UKYACX Blog Tour Post: Q&A With Martin Griffin

I’m very lucky to be involved with the UKYACX Blog Tour this year, I went to the UKYA Extravaganzas the past two years and loved it! This year, it’s based in Neukyacx-logo-with-newcastle-detailswcastle and to celebrate it, two blog tours are running at the same time during the run-up to the actual event (one for YA and one for MG books). Today I’m lucky enough to have Martin Griffin on my blog to talk about libraries and the importance of reading. His latest YA novel, Lifers, was out in April 2016 so you should definitely go and buy it! Here he is, discussing Lifers and some various questions related to libraries and reading.

How would you summarise Lifers?
Good question! Lifers is my near-future government-conspiracy prison-break adventure. I believe everyone’s got a near-future government-conspiracy prison-break adventure in them, and Lifers is mine.

lifersI wanted to write about how spaces imprison us, but how choices do too. Sometimes we make decisions which trap us. That’s what happens to my main character Preston; he sends a cruel text message and that mistake closes in on him. We all make these mistakes, but some of us let them define us and some of us are strong enough to move on. In the middle of the book we visit this dreadful futuristic prison called Axle 6. In there, some children become wild, and some retain their humanity. Preston has to choose which of them he will rescue, poor kid. I put him through some pretty terrible stuff…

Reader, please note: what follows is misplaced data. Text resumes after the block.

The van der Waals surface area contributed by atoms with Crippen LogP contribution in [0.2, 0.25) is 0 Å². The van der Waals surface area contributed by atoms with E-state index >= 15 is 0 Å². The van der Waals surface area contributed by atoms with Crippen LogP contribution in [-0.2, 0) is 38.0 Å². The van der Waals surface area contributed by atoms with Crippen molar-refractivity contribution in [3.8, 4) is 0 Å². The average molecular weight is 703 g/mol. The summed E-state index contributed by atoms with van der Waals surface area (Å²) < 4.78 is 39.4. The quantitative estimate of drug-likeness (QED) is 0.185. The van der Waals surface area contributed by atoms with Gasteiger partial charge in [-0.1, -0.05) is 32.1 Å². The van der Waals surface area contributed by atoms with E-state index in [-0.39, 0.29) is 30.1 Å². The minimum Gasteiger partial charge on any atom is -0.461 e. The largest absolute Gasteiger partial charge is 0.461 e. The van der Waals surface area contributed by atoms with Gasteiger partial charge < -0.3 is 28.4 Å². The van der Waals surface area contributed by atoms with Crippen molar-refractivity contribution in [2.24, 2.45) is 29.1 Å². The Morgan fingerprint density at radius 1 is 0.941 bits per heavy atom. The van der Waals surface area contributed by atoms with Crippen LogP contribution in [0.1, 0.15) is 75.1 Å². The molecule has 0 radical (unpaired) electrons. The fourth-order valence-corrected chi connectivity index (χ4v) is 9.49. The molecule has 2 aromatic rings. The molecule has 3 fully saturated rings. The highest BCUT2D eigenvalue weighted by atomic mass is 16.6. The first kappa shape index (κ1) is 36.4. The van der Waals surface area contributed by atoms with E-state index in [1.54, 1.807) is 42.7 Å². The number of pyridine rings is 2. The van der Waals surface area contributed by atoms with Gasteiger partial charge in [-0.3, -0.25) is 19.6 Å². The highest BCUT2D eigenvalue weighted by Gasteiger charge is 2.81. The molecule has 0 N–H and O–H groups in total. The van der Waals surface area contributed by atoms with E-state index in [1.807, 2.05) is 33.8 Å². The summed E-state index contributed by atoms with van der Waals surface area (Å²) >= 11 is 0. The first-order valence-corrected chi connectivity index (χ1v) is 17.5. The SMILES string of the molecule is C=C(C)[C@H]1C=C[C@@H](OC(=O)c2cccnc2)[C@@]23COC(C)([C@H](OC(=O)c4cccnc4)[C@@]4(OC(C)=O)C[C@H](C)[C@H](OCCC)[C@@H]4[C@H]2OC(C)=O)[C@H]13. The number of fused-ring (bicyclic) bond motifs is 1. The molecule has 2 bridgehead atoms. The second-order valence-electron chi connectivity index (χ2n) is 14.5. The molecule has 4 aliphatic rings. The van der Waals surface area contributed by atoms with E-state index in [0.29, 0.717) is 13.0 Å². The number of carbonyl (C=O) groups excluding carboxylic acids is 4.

When did you first get into reading and which book/s made you realise you wanted to be a writer?
I remember two things in particular. One: I was crazy into Doctor Who, and discovered the novelisations after watching the TV show. I ate those books up – read every single one I could get my hands on.

The second; a bunch of choose-your-own adventure books called Fighting Fantasy. You know the type – “If you want to turn left down the passageway, turn to 352. If you would rather turn right, go to 75.” I read and re-read them, making maps of the locations, adjusting the rules so they played better, trying to design my own. Pretty soon I realised they could be improved in terms of plot, character and motivation, and that started me on the journey towards telling my own stories.

How did libraries impact on your life as a young person?
I was lucky. Our living room had two banks of bookcases to browse and I spent lots of time just examining and handling books. To start with they all seemed super-weird to me; strange titles, bizarre cover art, complex vocabulary. But I read the blurb, read opening chapters, read the critics comments on the back covers and just got to know how novels work, what they’re for, how exciting they are.

In that sense, I didn’t need libraries though I still loved it when the mobile library van came to our village. But there are millions of young people – and having been a teacher I’ve spent a lot of time with them – who don’t really know what books are for. It’s sounds ludicrous but it’s true.

And those children, the vast majority of whom are bright sparky young people, are trapped by their circumstances and find it harder to develop the fluency and confidence of linguistic expression that’s going to get them good qualifications and a goal and purpose or a job they love.

Anyone shutting down a library service should lie awake at night aghast at what they’ve done.

If it were up to you, how would you encourage young people to use libraries?
Well, both examples I gave earlier – Doctor Who and Fighting Fantasy – were of books that were part of a bigger series. The same cast of characters, a lot of the same writers. Some were even numbered on their spines so you could collect them. In that sense, I knew what to look for next – what I liked.

When you know nothing, choosing that first book is ridiculously hard. You don’t know what you like, so you go random. And if the first book isn’t that great, it becomes part of a narrative that goes ‘100% of the books I tried were rubbish’. If you don’t like the second you try either… well, you can see where that ends up. I’ve watched it happen.